People stand on the debris of a house that recently collapsed due to heavy rains in the old quarter of Sanaa, Yemen May 3, 2020.
People stand on the debris of a house that recently collapsed due to heavy rains in the old quarter of Sanaa, Yemen May 3, 2020.

AMMAN, JORDAN - Long-time Yemen watcher, analyst Helen Lackner, says southern separatists likely will walk back their threat to reopen another dangerous front in the impoverished country’s five-year civil war. The threat, condemned by their financial backer, the United Arab Emirates, is expected to flounder given a lack of support. Meanwhile, the country already is ravaged by hunger and cholera, and now is fighting the coronavirus pandemic.

The United Arab Emirates announced April 25 it does not support a decision by the Southern Transitional Council, known as the STC, to declare self-rule in areas it controls in Yemen. The Emirates Minister of State for Foreign Affairs Anwar Gargash also said at the time the UAE urges the full implementation of a peace deal for the south agreed upon last year, known as the Riyadh Agreement.

The UAE financially backs the separatist STC group and is a key player in the Saudi-led coalition, which is fighting the Iranian-supported Houthi movement in Yemen. British Yemen expert Helen Lackner says the UAE may be withholding funds to the southern separatist group, which controls Aden.  

“Is the UAE continuing to pay? The main complaint of the STC, and that’s their main reason having made their declaration, is that their people are not being paid," Lackner said. "The military and security guys not being paid are pretty likely to change sides. I think the reason the STC made that decision and publicize was partly to improve their image, because their image had suffered considerably as a result of their inaction in connection with floods and the coronavirus.”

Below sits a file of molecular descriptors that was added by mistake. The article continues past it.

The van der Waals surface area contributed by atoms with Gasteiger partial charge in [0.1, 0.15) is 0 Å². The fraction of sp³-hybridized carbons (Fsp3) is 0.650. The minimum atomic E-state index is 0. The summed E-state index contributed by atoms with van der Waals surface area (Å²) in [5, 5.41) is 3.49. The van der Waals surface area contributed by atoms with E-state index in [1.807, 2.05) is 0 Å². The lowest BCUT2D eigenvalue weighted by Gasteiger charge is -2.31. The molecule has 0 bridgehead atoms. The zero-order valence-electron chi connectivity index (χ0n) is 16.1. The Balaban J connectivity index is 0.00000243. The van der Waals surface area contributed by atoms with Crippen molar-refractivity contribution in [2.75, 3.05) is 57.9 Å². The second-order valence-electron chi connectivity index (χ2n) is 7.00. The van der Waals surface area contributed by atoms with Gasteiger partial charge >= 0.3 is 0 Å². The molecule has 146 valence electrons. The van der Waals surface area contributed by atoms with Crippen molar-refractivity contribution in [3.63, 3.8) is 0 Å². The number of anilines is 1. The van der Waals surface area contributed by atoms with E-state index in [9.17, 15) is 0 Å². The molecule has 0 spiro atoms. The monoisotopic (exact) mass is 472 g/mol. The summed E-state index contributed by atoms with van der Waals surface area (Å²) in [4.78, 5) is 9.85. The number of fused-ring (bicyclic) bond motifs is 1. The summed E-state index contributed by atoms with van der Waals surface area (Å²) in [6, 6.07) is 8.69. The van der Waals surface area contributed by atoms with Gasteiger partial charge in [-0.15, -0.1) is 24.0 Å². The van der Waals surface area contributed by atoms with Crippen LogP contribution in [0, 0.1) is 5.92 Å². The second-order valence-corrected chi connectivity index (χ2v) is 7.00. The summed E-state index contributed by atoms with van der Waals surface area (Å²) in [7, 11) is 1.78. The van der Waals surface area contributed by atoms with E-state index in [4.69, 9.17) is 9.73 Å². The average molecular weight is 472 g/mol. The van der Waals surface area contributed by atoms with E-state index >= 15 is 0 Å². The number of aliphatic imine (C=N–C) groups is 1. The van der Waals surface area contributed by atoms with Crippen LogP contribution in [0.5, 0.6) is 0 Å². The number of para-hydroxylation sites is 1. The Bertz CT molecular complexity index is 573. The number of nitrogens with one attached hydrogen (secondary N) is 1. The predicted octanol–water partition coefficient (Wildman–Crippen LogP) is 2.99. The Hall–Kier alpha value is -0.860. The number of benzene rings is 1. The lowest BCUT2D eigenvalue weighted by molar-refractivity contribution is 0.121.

A health worker wearing a protective suit disinfects a market amid concerns of the spread of the coronavirus disease (COVID-19), in Sanaa, Yemen, April 28, 2020.

Since mid-April, more than 100,000 Yemenis, particularly in Aden, Lahij, Abyan, and the capital, Sana’a, have been affected by heavy rain and flash flooding. That has contaminated water supplies, damaged roads, power, and cut access to basic services.

More than 110,000 cases of suspected cholera have been recorded since January, according to UNICEF. To date, Yemen has reported 21 cases of COVID-19, including three deaths.
Lise Grande, the U.N. Humanitarian Coordinator for Yemen, has expressed concerns for the pandemic there, citing “low levels of general immunity, high levels of acute vulnerability, and a fragile, overwhelmed health system."  

Lackner says the STC miscalculated when making their self-rule declaration.
“They were shocked at the negative response they’ve had everywhere, not only internationally," Lackner said. "Everybody has been saying for years: We want a united Yemen, we don’t want separation. The future has to be discussed within the international framework. The U.N., EU said the same thing. But I think they expected a different response internally. What’s happened is that all the other governorates immediately rejected it.”
Lackner added that the STC was in danger militarily of being cut off between Aden and the small hinterland it holds, which also may figure into its stepping back from its declaration.  


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